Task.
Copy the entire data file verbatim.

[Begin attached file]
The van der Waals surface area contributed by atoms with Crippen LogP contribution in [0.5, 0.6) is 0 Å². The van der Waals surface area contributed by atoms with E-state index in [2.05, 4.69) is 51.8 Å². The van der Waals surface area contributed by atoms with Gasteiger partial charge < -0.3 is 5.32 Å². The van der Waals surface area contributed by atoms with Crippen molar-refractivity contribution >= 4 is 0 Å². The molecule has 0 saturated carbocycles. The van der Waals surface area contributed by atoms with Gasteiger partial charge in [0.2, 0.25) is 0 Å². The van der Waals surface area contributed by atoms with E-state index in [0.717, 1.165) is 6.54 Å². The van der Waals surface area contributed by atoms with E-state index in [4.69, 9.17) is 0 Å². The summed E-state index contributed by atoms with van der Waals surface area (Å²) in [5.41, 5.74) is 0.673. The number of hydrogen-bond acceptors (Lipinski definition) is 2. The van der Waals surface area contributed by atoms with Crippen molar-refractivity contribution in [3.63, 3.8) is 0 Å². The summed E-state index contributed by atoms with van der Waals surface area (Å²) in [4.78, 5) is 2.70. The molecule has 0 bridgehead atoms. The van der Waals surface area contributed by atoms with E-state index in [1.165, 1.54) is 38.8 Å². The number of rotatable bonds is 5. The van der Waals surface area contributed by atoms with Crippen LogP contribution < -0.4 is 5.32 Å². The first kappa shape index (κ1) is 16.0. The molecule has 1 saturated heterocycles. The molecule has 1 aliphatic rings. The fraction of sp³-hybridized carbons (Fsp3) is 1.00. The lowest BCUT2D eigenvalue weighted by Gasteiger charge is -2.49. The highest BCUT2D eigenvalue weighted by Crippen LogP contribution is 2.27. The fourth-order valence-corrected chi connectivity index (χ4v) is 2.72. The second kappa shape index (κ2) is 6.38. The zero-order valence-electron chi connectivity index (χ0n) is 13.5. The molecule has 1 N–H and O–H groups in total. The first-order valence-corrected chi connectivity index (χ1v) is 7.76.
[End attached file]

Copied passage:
The van der Waals surface area contributed by atoms with Crippen LogP contribution in [0.5, 0.6) is 0 Å². The van der Waals surface area contributed by atoms with E-state index in [2.05, 4.69) is 51.8 Å². The van der Waals surface area contributed by atoms with Gasteiger partial charge < -0.3 is 5.32 Å². The van der Waals surface area contributed by atoms with Crippen molar-refractivity contribution >= 4 is 0 Å². The molecule has 0 saturated carbocycles. The van der Waals surface area contributed by atoms with Gasteiger partial charge in [0.2, 0.25) is 0 Å². The van der Waals surface area contributed by atoms with E-state index in [0.717, 1.165) is 6.54 Å². The van der Waals surface area contributed by atoms with E-state index in [4.69, 9.17) is 0 Å². The summed E-state index contributed by atoms with van der Waals surface area (Å²) in [5.41, 5.74) is 0.673. The number of hydrogen-bond acceptors (Lipinski definition) is 2. The van der Waals surface area contributed by atoms with Crippen molar-refractivity contribution in [3.63, 3.8) is 0 Å². The summed E-state index contributed by atoms with van der Waals surface area (Å²) in [4.78, 5) is 2.70. The molecule has 0 bridgehead atoms. The van der Waals surface area contributed by atoms with E-state index in [1.165, 1.54) is 38.8 Å². The number of rotatable bonds is 5. The van der Waals surface area contributed by atoms with Crippen LogP contribution < -0.4 is 5.32 Å². The first kappa shape index (κ1) is 16.0. The molecule has 1 saturated heterocycles. The molecule has 1 aliphatic rings. The fraction of sp³-hybridized carbons (Fsp3) is 1.00. The lowest BCUT2D eigenvalue weighted by Gasteiger charge is -2.49. The highest BCUT2D eigenvalue weighted by Crippen LogP contribution is 2.27. The fourth-order valence-corrected chi connectivity index (χ4v) is 2.72. The second kappa shape index (κ2) is 6.38. The zero-order valence-electron chi connectivity index (χ0n) is 13.5. The molecule has 1 N–H and O–H groups in total. The first-order valence-corrected chi connectivity index (χ1v) is 7.76.